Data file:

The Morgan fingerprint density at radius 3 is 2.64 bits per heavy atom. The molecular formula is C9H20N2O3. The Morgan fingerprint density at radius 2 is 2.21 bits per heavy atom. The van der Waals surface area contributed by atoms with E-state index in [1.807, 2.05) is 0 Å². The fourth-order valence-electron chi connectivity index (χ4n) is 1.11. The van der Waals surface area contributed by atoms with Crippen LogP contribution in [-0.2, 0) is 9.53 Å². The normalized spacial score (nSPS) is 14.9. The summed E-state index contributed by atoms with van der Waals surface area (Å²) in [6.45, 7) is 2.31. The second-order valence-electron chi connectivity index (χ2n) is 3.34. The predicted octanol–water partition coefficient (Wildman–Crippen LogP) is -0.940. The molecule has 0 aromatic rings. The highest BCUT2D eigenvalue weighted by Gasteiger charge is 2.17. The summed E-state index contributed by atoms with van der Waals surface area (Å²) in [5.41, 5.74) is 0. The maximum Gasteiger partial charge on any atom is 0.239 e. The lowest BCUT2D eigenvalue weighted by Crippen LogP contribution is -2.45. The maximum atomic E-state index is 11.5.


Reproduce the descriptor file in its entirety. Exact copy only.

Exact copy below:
The Morgan fingerprint density at radius 3 is 2.64 bits per heavy atom. The molecular formula is C9H20N2O3. The Morgan fingerprint density at radius 2 is 2.21 bits per heavy atom. The van der Waals surface area contributed by atoms with E-state index in [1.807, 2.05) is 0 Å². The fourth-order valence-electron chi connectivity index (χ4n) is 1.11. The van der Waals surface area contributed by atoms with Crippen LogP contribution in [-0.2, 0) is 9.53 Å². The normalized spacial score (nSPS) is 14.9. The summed E-state index contributed by atoms with van der Waals surface area (Å²) in [6.45, 7) is 2.31. The second-order valence-electron chi connectivity index (χ2n) is 3.34. The predicted octanol–water partition coefficient (Wildman–Crippen LogP) is -0.940. The molecule has 0 aromatic rings. The highest BCUT2D eigenvalue weighted by Gasteiger charge is 2.17. The summed E-state index contributed by atoms with van der Waals surface area (Å²) in [5.41, 5.74) is 0. The maximum Gasteiger partial charge on any atom is 0.239 e. The lowest BCUT2D eigenvalue weighted by Crippen LogP contribution is -2.45. The maximum atomic E-state index is 11.5.